Meg and John Bains are stunned when they find themselves signed on as crew aboard an old, leaky, under-manned sailing ship bound from Quebec to Jamaica with a load of timber.
They've seen hard times and know hard work--Canada in the early 1870s is suffering a major Depression, and Meg and John have just finished a long, cold winter working in a lumber camp. But this ship is worse than anything they've seen: her captain is a tyrant, deeply in debt, and he drives the ship to reckless extremes. Meg and John's only consolation comes from their shipmates, who teach them the seamanship skills they need to survive.
From Jamaica they cross to Liverpool with a load of sugar-cane and survive a near-mutiny. On the return trip to Halifax, the leaking derelict is outfitted to carry 350 poor migrants to the New World. It uncertain whether any of them--the Bains included--will complete the horrific passage alive.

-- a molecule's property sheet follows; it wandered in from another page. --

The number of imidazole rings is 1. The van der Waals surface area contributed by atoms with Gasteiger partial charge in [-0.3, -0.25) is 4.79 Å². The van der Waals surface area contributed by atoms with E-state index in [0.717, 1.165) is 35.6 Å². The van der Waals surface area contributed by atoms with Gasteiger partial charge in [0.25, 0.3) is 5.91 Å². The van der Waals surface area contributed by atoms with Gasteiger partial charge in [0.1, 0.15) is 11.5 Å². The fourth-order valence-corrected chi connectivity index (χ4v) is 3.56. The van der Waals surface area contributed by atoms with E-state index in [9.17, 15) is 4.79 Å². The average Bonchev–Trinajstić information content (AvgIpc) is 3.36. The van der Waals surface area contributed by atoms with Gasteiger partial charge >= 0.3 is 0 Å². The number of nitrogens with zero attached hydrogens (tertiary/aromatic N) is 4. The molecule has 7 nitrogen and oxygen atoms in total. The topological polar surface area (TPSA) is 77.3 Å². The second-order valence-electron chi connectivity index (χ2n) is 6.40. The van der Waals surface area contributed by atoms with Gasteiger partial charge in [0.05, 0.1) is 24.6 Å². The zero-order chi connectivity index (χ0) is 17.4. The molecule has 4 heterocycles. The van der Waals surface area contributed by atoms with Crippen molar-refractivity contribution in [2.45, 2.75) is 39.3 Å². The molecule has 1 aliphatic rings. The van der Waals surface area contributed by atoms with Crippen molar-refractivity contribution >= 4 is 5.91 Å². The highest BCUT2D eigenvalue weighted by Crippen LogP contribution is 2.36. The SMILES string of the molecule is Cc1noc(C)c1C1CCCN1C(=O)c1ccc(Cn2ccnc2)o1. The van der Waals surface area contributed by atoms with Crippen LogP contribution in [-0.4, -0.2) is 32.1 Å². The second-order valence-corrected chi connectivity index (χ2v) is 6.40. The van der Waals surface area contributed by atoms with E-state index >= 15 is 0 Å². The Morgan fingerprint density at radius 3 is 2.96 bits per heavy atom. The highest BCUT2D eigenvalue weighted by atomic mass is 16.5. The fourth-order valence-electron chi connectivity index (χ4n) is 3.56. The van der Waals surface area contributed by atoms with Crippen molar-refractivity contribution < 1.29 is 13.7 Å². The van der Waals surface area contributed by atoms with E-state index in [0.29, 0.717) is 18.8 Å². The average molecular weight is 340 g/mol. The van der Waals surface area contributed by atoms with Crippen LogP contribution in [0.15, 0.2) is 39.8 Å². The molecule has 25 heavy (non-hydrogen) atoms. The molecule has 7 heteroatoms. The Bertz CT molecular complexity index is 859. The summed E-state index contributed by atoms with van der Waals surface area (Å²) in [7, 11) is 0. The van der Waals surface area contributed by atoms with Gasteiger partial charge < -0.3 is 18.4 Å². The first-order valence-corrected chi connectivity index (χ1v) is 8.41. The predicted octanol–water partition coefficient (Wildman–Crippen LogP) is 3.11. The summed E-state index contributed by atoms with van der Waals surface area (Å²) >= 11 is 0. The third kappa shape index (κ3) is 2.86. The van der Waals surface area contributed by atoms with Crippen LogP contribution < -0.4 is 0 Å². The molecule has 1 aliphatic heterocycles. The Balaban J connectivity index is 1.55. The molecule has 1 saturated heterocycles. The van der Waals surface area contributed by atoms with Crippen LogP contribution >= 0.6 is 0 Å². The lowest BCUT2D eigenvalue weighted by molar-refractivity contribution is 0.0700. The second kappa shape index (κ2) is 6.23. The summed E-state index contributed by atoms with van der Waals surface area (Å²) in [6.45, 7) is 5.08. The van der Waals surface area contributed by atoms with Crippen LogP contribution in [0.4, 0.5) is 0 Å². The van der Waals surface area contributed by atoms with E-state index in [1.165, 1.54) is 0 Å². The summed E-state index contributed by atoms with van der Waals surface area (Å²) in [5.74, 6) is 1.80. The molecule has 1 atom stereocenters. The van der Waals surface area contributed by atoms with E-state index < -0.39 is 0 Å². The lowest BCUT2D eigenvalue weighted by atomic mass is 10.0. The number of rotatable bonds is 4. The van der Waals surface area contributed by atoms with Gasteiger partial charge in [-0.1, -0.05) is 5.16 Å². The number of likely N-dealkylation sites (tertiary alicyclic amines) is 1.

Set against a background of gritty, hard-driving sailors and square-rigged ships, The Last Voyage of the Scotian is the story of two young people determined to survive in a harsh world. The book is illustrated with photos showing the glories and hardships of the great age of sail.
This is the second book in the Bains series of historical novels, well-researched, action-filled narratives following the travels of one family across Canada--from Newfoundland to Alberta-- in search of a better life during the hard times of the 1870s.
"Freeman has succeeded in balancing a suspenseful plot with a sensitive play of characters."